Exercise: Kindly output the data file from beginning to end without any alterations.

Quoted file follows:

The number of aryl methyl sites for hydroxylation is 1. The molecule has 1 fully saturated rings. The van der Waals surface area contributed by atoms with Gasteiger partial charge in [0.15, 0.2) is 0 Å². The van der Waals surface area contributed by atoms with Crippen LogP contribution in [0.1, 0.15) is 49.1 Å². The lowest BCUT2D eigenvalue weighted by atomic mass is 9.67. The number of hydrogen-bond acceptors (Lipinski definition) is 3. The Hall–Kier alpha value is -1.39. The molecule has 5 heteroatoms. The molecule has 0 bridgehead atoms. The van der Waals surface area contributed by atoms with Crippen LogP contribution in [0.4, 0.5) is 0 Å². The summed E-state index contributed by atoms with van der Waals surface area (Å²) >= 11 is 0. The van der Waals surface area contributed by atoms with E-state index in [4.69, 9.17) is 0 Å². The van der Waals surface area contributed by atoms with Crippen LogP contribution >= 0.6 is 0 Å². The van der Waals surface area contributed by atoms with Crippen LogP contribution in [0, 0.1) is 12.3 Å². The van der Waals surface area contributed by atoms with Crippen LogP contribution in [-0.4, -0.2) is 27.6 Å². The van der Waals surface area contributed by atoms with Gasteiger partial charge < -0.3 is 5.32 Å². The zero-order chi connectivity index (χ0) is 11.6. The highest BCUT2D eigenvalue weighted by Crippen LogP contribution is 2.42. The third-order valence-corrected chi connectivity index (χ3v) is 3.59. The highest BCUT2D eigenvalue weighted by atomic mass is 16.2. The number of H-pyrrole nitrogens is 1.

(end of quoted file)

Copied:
The number of aryl methyl sites for hydroxylation is 1. The molecule has 1 fully saturated rings. The van der Waals surface area contributed by atoms with Gasteiger partial charge in [0.15, 0.2) is 0 Å². The van der Waals surface area contributed by atoms with Crippen LogP contribution in [0.1, 0.15) is 49.1 Å². The lowest BCUT2D eigenvalue weighted by atomic mass is 9.67. The number of hydrogen-bond acceptors (Lipinski definition) is 3. The Hall–Kier alpha value is -1.39. The molecule has 5 heteroatoms. The molecule has 0 bridgehead atoms. The van der Waals surface area contributed by atoms with Crippen LogP contribution in [0.4, 0.5) is 0 Å². The summed E-state index contributed by atoms with van der Waals surface area (Å²) >= 11 is 0. The van der Waals surface area contributed by atoms with E-state index in [4.69, 9.17) is 0 Å². The van der Waals surface area contributed by atoms with Crippen LogP contribution >= 0.6 is 0 Å². The van der Waals surface area contributed by atoms with Crippen LogP contribution in [0, 0.1) is 12.3 Å². The van der Waals surface area contributed by atoms with Crippen LogP contribution in [-0.4, -0.2) is 27.6 Å². The van der Waals surface area contributed by atoms with Gasteiger partial charge < -0.3 is 5.32 Å². The zero-order chi connectivity index (χ0) is 11.6. The highest BCUT2D eigenvalue weighted by Crippen LogP contribution is 2.42. The third-order valence-corrected chi connectivity index (χ3v) is 3.59. The highest BCUT2D eigenvalue weighted by atomic mass is 16.2. The number of H-pyrrole nitrogens is 1.